Is this not a remarkably accurate expression of the western world today?

And I thought they always said that Catholics were the ones who sat around enduring their lot waiting for a better world after death while the Protestant beavers were out there changing things?

Because the Protestant beavers have Evolved (hee hee) into slugs, sitting up on their roofs with their packed luggage and marked-up End Time Prophecy charts, waiting for The Rapture (TM). As in:

"Twinkle twinkle coming Christ,
Beam ME up to Paradise!"

When The End (TM) is coming tomorrow at the latest and It's All Gonna Burn (TM), why bother to change things?
Addendum to the above, from a work-in-progress by my writing partner & myself:

"The Catholic Church was able to move into the future because we always had a future. Those Christian sects that had no future found themselves Left Behind."

The Headless Unicorn Guy
I really don't know what to say, because your source is the first time I've run into this. Although this is largely a Protestant area, none of the groups with whom I'm familiar would buy into this stuff.

It struck me as almost Phelpsian, and although I know those people call themselves Baptists, their worldview and their theology is not at all akin that of any Baptist I know.

On the other hand, with regard to the Episcopalian fiasco, the western church is having a hard time being about ANYTHING right now. It's not that there are not very sound people in it, but that as a whole unit, the church seems to be utterly dysfunctional. After all, the problem is not just with the American renegades; the "decision" in the UK wing to allow gays and lesbian ministers to sign up for civil unions as long as they promised their bishop not to have sex struck me as being cruel and unusual theological punishment!

I am uncomfortable with admitting this, but what I used to consider some of the more far-out branches of Protestantism like the Assembly of God and the Church of God (judged by the members I know) seem to have far more in common theologically and psychologically with Catholic Mom than with the Archbishop of Canterbury.

I am guessing that the linking of practice to theology is what differentiates the direction of churches. It all comes down to some of Jesus' direct commands. A theology that is focused upon those appears to work - a theology that gets all breezily divorced from what we are supposed to DO as opposed to what we are supposed to BELIEVE seems capable of running off the rails in just about any direction.

And, you know, "by their fruits ye shall know them" is still a basic test for me.
PS: If you will read this at TitusOneNine I think it demonstrates my point (and perhaps yours).
I continue to be amazed that the Episcopalians are deliberately burying their faith and their church. Twenty years ago, I would have said "Why would anyone be Catholic"; now I think, "Why would anyone be Anglican?" I think JPII's outreach will be increasingly relevant.
To the best of my recollection the Episcopalian theology is hardly Calvinist. It appears that the doctrine of total depravity seems to be invoked, but not described accurately here.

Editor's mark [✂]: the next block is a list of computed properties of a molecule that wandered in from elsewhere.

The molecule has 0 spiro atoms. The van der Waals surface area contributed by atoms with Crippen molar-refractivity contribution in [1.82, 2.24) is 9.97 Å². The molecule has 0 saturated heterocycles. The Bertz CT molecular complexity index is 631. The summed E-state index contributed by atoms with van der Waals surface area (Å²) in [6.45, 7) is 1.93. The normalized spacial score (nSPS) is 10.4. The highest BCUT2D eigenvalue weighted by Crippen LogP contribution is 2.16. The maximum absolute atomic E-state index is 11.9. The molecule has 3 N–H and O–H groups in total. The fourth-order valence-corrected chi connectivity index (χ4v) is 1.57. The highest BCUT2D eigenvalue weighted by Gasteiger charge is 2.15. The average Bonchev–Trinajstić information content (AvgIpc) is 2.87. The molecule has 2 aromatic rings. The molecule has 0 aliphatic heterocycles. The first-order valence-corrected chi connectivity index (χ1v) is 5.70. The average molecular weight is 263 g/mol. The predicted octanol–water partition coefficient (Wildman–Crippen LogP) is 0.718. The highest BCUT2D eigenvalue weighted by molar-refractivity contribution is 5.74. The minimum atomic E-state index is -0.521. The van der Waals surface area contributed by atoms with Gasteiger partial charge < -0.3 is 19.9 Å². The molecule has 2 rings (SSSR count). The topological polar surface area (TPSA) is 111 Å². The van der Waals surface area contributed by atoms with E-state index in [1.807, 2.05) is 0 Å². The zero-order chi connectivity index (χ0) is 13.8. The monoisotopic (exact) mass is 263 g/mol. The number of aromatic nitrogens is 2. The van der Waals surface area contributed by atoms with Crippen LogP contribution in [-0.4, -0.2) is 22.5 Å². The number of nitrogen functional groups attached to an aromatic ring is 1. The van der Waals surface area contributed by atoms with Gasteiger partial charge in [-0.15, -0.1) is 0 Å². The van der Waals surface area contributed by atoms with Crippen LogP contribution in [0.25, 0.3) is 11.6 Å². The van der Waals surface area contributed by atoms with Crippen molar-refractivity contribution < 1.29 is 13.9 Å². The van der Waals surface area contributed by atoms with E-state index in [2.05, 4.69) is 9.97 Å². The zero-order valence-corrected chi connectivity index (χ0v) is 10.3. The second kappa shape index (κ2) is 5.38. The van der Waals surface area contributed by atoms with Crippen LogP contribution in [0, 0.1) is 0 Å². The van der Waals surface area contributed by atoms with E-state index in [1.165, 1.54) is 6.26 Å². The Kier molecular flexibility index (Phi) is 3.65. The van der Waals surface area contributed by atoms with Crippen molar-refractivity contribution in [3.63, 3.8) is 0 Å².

I always considered Episcopalians one step away from Catholics, but without the pope and the magisterium they've gone wide of the mark.

Actually what you see is not Protestantism so much as the inroad of liberal theologies which have nothing -nothing- to do with fundamentalist doctrines such as the rapture.

Catholics are quite proud of their education, and I don't begrudge them that, I admire the Catholic trained mind, but many are ignorant of other's church doctrines, theology, and even plain old bible reading. The operative word here is "many".

Unfortunately 'Catholic Mom did not do her homework before she went on a rant. It is always a good idea to read up on things before ranting.

I appreciate the Catholic advocacy of human dignity and their staunch stand for moral and ethical integrity. I think many Evangelicals are at their shoulder in this, although they were a slow season coming to it.

"headless unicorn guy" needs to get a clue- but this is your blog and I leave the debate for clearer statements to work with.....
Ilona, I actually understood Catholic Mom's viewpoint. I often find myself asking "where is the good news in all this?" Several others at the blog did too.

I can't quite consider ECUSA Protestant any more. It seems to be trying to make itself into some sort of Roman Liberal Episcopal church or something. It's all very confusing! It's not so much a liberal theology, but rather that it seems to be trying to develop a dogmatic liberal theology, which is hard to do once you have thrown the Scriptures out as a source.

I agree with you about the Evangelicals; it has been a long time coming, but the Catholic church has changed itself a great deal. You can see it even in the reworked Catechism. And there are evangelical and charismatic Catholics too.

I don't know what to say about all this. I hope the Presbyterians and the Methodists are going to take a different path. There are a lot of ways to be a faithful Christian, but shooting at each other with words really doesn't qualify.